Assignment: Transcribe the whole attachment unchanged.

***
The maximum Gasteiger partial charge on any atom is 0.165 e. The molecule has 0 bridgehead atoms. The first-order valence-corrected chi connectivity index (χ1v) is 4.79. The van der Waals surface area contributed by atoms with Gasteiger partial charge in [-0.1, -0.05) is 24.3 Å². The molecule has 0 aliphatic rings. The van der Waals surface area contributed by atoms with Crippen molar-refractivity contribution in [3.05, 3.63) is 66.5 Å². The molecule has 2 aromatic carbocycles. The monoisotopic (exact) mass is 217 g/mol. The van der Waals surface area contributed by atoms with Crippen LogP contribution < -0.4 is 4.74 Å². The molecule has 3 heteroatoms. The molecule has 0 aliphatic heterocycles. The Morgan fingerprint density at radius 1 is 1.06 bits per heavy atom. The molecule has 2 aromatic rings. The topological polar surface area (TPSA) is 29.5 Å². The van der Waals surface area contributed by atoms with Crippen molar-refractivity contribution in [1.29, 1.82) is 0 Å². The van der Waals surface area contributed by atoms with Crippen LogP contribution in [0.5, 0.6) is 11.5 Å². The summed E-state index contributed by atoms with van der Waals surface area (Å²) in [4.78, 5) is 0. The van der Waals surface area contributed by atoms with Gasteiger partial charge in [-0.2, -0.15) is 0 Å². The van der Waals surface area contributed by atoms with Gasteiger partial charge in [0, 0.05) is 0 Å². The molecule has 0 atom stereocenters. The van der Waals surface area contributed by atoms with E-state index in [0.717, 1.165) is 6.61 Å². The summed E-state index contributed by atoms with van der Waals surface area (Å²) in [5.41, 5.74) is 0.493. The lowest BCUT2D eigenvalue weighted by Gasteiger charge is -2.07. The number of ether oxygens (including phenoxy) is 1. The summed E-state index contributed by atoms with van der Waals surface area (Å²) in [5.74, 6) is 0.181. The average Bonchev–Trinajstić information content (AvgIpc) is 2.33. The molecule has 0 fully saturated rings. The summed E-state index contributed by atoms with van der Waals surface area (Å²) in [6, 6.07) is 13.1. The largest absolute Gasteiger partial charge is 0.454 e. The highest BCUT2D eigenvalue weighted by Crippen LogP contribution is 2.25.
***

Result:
The maximum Gasteiger partial charge on any atom is 0.165 e. The molecule has 0 bridgehead atoms. The first-order valence-corrected chi connectivity index (χ1v) is 4.79. The van der Waals surface area contributed by atoms with Gasteiger partial charge in [-0.1, -0.05) is 24.3 Å². The molecule has 0 aliphatic rings. The van der Waals surface area contributed by atoms with Crippen molar-refractivity contribution in [3.05, 3.63) is 66.5 Å². The molecule has 2 aromatic carbocycles. The monoisotopic (exact) mass is 217 g/mol. The van der Waals surface area contributed by atoms with Crippen LogP contribution < -0.4 is 4.74 Å². The molecule has 3 heteroatoms. The molecule has 0 aliphatic heterocycles. The Morgan fingerprint density at radius 1 is 1.06 bits per heavy atom. The molecule has 2 aromatic rings. The topological polar surface area (TPSA) is 29.5 Å². The van der Waals surface area contributed by atoms with Crippen molar-refractivity contribution in [1.29, 1.82) is 0 Å². The van der Waals surface area contributed by atoms with Crippen LogP contribution in [0.5, 0.6) is 11.5 Å². The summed E-state index contributed by atoms with van der Waals surface area (Å²) in [4.78, 5) is 0. The van der Waals surface area contributed by atoms with Gasteiger partial charge in [-0.2, -0.15) is 0 Å². The van der Waals surface area contributed by atoms with Gasteiger partial charge in [0, 0.05) is 0 Å². The molecule has 0 atom stereocenters. The van der Waals surface area contributed by atoms with E-state index in [0.717, 1.165) is 6.61 Å². The summed E-state index contributed by atoms with van der Waals surface area (Å²) in [5.41, 5.74) is 0.493. The lowest BCUT2D eigenvalue weighted by Gasteiger charge is -2.07. The number of ether oxygens (including phenoxy) is 1. The summed E-state index contributed by atoms with van der Waals surface area (Å²) in [5.74, 6) is 0.181. The average Bonchev–Trinajstić information content (AvgIpc) is 2.33. The molecule has 0 fully saturated rings. The summed E-state index contributed by atoms with van der Waals surface area (Å²) in [6, 6.07) is 13.1. The largest absolute Gasteiger partial charge is 0.454 e. The highest BCUT2D eigenvalue weighted by Crippen LogP contribution is 2.25.